Wednesday, April 14, 2010

roasted rhubarb

Rhubarb is one of spring's greatest treats. It might not look like much more than a pink stalk of celery, but when cooked up properly (ie: with a lot of sugar), rhubarb's flavor is so bright and tart-sweet, it jolts your senses out of the winter doldrums.

Usually, I stew rhubarb with strawberries to make fruit crumbles or parfaits. But upon seeing Molly of Orangette's recipe for roasted rhubarb with wine and vanilla, I decided to keep the strawberries out of it this time around. I mean, wine and vanilla? Yes, please.

As it sounds, this is a very elegant way to treat a humble vegetable. You cut the stalks into chunky pieces, then let them bathe in a mixture of sugar, wine, and vanilla until, as Molly aptly writes, it "slumps juicily on the end of a fork." Molly's recipe calls for a crisp white wine. But when I went to my local wine shop, a blushing bottle of rosé caught my eye. Good rosé is as crisp as a dry white wine, but often has flavors of strawberries, cherries, and peaches. Which, in my mind, sounded like an even better match for the rhubarb.

And it was. Not to knock the great Orangette, but use rosé for this recipe. The wine brought out the fruitiness of the rhubarb and played really well with the vanilla. It's incredibly subtle--the wine completely burns off during cooking and creates this thick, vanilla-flecked, ruby sauce that I couldn't stop slurping up with a spoon. The longer you let the fruit sit and cool, the richer the sauce becomes.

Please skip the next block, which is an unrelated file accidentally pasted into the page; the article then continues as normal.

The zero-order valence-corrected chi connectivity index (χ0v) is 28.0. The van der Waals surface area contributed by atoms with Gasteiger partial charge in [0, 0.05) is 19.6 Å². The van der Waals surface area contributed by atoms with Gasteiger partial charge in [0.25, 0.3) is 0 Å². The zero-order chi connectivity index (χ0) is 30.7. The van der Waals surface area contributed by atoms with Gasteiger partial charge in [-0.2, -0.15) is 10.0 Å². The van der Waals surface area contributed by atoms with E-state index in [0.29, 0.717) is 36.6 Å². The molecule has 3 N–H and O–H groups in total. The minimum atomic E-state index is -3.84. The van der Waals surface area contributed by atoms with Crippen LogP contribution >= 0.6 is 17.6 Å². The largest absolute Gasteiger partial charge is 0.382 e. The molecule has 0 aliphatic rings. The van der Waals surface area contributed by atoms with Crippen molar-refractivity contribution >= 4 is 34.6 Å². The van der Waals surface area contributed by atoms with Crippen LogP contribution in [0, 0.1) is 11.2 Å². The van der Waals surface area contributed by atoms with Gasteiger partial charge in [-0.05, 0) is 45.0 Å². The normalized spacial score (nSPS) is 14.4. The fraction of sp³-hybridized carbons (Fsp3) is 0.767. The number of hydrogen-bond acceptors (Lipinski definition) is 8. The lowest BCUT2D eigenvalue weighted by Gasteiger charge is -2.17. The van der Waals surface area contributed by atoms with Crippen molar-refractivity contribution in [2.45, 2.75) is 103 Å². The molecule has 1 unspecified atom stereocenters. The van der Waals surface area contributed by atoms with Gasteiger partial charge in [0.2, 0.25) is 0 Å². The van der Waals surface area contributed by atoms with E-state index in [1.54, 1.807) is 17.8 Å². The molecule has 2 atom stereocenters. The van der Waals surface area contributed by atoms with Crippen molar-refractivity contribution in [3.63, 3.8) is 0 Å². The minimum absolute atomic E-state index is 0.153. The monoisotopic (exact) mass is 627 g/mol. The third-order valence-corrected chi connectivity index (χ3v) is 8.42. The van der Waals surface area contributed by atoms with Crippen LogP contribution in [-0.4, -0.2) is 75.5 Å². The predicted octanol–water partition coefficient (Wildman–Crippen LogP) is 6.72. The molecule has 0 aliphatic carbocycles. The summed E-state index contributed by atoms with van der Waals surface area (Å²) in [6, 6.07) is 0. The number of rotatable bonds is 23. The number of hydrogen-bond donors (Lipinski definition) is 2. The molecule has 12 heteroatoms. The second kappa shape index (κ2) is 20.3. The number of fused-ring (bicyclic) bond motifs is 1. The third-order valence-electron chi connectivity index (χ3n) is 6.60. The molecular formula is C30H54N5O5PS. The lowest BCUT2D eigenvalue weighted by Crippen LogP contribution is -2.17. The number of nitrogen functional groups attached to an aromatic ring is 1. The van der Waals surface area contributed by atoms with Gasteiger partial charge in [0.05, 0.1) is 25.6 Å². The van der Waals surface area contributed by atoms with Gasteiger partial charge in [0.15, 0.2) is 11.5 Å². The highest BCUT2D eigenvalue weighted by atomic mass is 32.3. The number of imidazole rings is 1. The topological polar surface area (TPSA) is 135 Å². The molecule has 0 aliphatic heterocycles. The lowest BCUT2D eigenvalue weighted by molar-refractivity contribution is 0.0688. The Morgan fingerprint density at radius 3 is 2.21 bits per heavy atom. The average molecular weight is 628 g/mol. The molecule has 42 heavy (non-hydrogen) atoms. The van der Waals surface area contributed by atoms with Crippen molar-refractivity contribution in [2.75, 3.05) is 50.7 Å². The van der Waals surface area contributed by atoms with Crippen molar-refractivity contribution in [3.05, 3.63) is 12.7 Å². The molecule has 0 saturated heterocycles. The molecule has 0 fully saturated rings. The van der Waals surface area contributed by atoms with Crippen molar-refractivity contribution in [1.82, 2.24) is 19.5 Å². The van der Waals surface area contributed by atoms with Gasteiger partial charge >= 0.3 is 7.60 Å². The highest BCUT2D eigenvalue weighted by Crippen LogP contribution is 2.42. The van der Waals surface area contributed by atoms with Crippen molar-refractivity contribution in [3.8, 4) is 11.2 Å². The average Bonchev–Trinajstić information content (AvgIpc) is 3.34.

We ate the rhubarb simply with some ricotta dressed up with a bit of sugar and lemon zest. It tasted as pure and bright as spring itself.

Roasted rhubarb
Via Orangette; inspired by Canal House Cooking, Volume 3
(Serves 4 to 6 people)

2 lb. rhubarb, trimmed and cut into 3-inch lengths
½ cup sugar
½ cup rosé wine (or crisp white wine)
1 vanilla bean, split

Set a rack in the lower third of the oven, and preheat the oven to 350 degrees. Put the rhubarb in a Dutch oven or other deep, oven-safe pot. Add the sugar, wine, and vanilla bean, and stir to mix. Bake (uncovered) for about 30 minutes, or until very tender, giving the pot a gentle stir about midway through to ensure that the rhubarb cooks evenly. Serve with ricotta, Greek yogurt, vanilla ice cream, cake, or by itself.


Anonymous said...

Rose instead. Sounds nice.
What do you think about using mascarpone cheese?
A little dab'll do ya.

Lisa said...

Anony: Yes, that's a brilliant idea. Go easy on it, though. Or maybe some softly whipped cream?

Unknown said...

Love, love, love rhubarb. Thanks for another way to try it.

Daniel said...

Amazing what you can do with a few ingredients. Who needs rhubarb pie?

Lisa said...

Tender Branson: Thanks for reading! (And Molly for the recipe...)

Daniel: Seriously. Any time I can get out of making pie crust.

kelly said...

i am totally going to make this when i see that first stalk of rhubarb at the market! this sounds so dreamy!

Casey@Good. Food. Stories. said...

Doin' it tonight to eat with the Lee Bros.' buttermilk pound cake. Our pink azaleas and bleeding hearts are blooming in the backyard, so why shouldn't the food match the scenery?

Lisa said...

Casey: That is so springy, I can hardly handle it!


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